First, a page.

Regular exercise has several benefits. An analysis done by University of North Carolina at Chapel Hill reports that “researchers have found that physical activity – either mild or intense and before or after menopause – may reduce breast cancer risk, but substantial weight gain may negate these benefits.”
Current recommendations from the CDC states that adults should accumulate a minimum of 30 minutes or more of moderate intensity physical activity on most, preferably all days of the week. Look for opportunities to move more. Try to take the stairs instead of the elevator, park further away in a parking lot or take a walk after dinner.
There is no guarantee. Making these small changes can significantly reduce your risk of developing this life-threatening disease. Do you want to learn more on how to make healthy lifestyle choices? I can help!
It was 10 years ago yesterday, that I walked into my first yoga class. It was my 34th birthday and I thought I would start something new each year on my birthday. I wanted to start some sort of ritual of trying something new. I equated it to the newness like we experience at birth. Having read about the benefits of yoga and hearing that it was a great way to get in shape I thought I would give it a try. Needless to say knowing nothing about yoga at that point I walked into a new class….. a Bikram class. Now anyone who knows anything about a Bikram yoga class knows that it is very challenging. The room is heated to around 100 degrees, the class is 90 minutes long and there are 26 yoga poses laid out in a very specific sequence. The moment I entered the room panic sank in. I thought for sure that I was not able to breathe and that I was having a heart attack….and I was not even moving at that point. I kept thinking If I could just turn and run through the door I would be better off. You see I was not all that healthy at that point in my life. I worked out at the gym doing the standard weight training and some cardio sequences, I smoked cigarettes, ate the Standard American Diet (in high-end foodie style) drank alcohol on a very regular basis, and worked a very stressful jet-setting career. Needless to say and got my ass handed to me that day.
I felt humiliated and out of shape. Fear and doubt ruled my body. I was challenged. My desire to have what everyone else in that room had was greater than my fear. I had made up my mind….What I really wanted was to have that great looking fit yoga body! I decided I would return the very next day. ……I tried a new class…..it was called “Morning Wake Up Yoga ” . The room was still heated but we practiced new sequences and did a lot more meditating. My teacher Bob was a really entertaining teacher and made the time fly by. I was hooked. Every day that I was in town I went back to class.
One day in class really stands out to me. I distinctly remember when Bob told his story of how his life was “before yoga” and how it transformed him emotionally and spiritually. I so related to his story of pain and I so wanted to be free of anxiety, and stress, I wanted to find peace……Plus I really wanted to achieve that yoga body!
Two months of a semi-regular yoga practice went by. One day it occurred to me and I said to myself “this is my last cigarette.” I smoked it being fully present and aware as the smoke and nicotine entered my body….. and it hit me….I thought what the f*** am I doing to my body? I quit that day. It was the first time I connected my breath to my body outside of class. I felt alive. I felt alive because I breathe.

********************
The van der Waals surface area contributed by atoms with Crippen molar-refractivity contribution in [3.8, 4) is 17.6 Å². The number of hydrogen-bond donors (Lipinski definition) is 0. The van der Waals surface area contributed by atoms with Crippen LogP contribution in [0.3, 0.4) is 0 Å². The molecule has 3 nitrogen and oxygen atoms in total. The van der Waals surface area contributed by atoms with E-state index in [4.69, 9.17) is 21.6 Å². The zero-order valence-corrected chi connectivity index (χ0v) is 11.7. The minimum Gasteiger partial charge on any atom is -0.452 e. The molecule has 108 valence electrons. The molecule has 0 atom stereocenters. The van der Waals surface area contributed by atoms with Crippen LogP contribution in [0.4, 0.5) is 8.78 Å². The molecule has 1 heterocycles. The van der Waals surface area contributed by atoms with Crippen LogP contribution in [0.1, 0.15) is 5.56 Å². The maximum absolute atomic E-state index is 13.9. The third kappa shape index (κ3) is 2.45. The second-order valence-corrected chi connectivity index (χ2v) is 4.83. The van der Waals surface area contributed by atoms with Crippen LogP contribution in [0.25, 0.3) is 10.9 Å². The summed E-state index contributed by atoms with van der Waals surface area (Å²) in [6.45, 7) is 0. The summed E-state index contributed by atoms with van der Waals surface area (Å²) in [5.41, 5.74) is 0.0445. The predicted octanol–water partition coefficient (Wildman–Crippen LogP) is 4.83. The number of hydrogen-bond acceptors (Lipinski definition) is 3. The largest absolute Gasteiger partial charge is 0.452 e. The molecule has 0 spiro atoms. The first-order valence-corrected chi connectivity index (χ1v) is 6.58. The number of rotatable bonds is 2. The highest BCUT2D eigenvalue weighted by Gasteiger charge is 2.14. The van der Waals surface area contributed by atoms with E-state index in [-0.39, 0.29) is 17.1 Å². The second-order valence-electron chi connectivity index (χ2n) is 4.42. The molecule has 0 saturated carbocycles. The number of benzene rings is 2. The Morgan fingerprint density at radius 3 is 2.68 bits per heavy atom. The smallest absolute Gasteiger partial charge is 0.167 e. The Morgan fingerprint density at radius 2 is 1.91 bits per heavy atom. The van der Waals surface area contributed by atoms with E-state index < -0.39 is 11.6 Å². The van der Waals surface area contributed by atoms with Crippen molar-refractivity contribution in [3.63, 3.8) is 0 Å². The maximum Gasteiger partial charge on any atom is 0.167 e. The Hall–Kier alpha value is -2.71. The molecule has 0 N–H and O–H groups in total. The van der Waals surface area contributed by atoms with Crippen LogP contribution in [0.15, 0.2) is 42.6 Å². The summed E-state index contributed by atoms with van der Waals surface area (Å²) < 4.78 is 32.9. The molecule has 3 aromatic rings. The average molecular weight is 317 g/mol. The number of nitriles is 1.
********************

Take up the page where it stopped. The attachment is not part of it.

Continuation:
I was able to overcome anxiety attacks, change my attitude and find peace. It wasn’t until I started my YogaFit teacher training that that ugly feeling of being fat and out of shape and getting out of my comfort zone and feeling as if I did not have a clue as to what I was doing. I felt like didn’t belong. How could that be? I had been practicing yoga for on again and off again for many years and had such a deep desire to become a yoga teacher. Again Fear…..fear of the commitment and what it would take to become a teacher… the fear of not fitting the “yoga” image of having a great fit looking body……the fear of not being “good enough”. WTF was going on? It really hit me on the first day of my level 2 training. My husband suggested even though the class was only 1 1/2 hours away from our home I should just stay at a hotel for the night and focus on my YogaFit training for the weekend. I left day one of teacher training and sat in the parking lot and cried. I was wiped out. I felt like the practice nearly killed me as I could not do all of the poses in their full versions and had to go to the modified version most of the time and even then I still felt like it was very challenging. If I could not do the poses how in the HELL was I going to teach them? I called my husband sobbing like a broken-hearted 14 year old little girl. He asked me if I wanted to just come home and just forget about it. I immediately said no. I knew I was outside of my comfort zone and I knew that in order to grow as a person I had to do this. I also knew that with a regular practice I could improve my strength I could become a teacher if I attended classes, studied, and learned how.
I completed my training nearly three years ago and now I am a 200 Hour Registered Yoga Teacher, a Certified Personal Trainer and a Health Coach. My latest “get out of my comfort zone” challenge is ……..Taekwondo.
Today I am grateful for what yoga has taught me as I travel through this journey called life. Every day I have the opportunity to become more aware, move out of my comfort zone, love and accept my fears, and work through my personal challenges……….on and off the mat. Wow how things can change in a decade!
Have you had a similar experience? Please feel free to share in the comments it below.